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High Court: Warrantless DWI Blood Draws Are Unconstitutional

Just in time for the holiday weekend, the Texas Court of Criminal Appeals has upheld a lower court's ruling that warrantless blood-drawing in DWI cases is unconstitutional.

In a split 5-4 decision Wednesday, the majority justices disagreed with prosecutors' argument that driving on Texas roads is a privilege -- not a right -- and that "the driving public" is presumed to have read the statute outlining no-refusal blood draws. (We must say, there are plenty of roads in Houston that don't really feel like a "privilege" to drive on.)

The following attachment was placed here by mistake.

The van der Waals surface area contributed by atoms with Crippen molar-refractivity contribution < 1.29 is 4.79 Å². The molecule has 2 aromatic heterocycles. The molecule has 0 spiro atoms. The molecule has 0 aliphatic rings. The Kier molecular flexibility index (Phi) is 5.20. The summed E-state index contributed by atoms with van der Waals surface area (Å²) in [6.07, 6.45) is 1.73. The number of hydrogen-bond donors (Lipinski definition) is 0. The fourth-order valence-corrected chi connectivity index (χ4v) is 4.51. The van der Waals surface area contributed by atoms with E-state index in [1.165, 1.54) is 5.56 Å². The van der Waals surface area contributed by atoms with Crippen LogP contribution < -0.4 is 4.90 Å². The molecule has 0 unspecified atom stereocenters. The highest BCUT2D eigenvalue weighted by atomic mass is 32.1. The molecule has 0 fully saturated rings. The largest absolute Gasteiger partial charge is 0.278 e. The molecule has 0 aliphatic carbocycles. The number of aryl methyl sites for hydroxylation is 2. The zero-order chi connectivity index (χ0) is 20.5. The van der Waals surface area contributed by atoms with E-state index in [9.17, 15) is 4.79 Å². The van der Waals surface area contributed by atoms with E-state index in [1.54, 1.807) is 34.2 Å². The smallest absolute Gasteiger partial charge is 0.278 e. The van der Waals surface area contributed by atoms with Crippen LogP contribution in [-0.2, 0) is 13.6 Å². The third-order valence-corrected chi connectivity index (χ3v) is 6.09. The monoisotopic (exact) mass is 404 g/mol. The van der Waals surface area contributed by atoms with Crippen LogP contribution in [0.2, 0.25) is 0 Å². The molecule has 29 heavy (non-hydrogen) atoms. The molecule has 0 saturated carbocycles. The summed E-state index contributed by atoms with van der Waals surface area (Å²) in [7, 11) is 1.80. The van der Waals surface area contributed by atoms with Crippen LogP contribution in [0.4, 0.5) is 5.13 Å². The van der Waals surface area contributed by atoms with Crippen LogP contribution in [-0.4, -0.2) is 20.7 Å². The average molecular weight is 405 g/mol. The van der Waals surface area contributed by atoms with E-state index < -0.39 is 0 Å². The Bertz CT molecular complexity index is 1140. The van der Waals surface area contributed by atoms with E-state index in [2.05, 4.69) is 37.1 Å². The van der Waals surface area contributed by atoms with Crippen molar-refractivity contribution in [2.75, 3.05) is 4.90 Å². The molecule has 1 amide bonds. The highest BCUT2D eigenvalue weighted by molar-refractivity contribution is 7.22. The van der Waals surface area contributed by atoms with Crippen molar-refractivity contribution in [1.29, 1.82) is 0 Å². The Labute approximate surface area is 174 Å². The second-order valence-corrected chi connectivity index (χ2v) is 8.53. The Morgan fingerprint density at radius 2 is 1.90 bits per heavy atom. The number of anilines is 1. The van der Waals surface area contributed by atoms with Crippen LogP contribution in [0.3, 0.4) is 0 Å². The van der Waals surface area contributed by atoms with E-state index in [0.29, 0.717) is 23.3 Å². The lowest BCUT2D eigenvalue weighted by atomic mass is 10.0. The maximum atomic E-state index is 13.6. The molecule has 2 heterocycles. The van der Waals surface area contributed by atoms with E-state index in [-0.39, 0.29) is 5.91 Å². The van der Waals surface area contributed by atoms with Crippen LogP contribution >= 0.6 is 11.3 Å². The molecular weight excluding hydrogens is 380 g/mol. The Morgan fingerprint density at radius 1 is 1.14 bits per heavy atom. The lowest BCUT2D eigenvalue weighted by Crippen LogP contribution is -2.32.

The case stemmed from felony DWI charges against a Neuces County nuisance named David Villarreal, who was stopped for suspicion of DWI and found to have "multiple prior convictions" for DWI as well.

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The arresting officer argued at an evidentiary hearing that he did not believe he had to obtain a warrant to draw Villareal's blood "in light of the mandatory-blood-draw provision" in the Texas Transportation Code that requires a blood or breath sample anytime someone's been convicted of at least two prior DWIs.

But the majority justices found that the Code's provisions "do not, taken by themselves, form a constitutionally valid alternative to the Fourth Amendment warrant requirement."

The lesson from this ruling is clear: you might want to stay off the streets when Villareal's behind the wheel.

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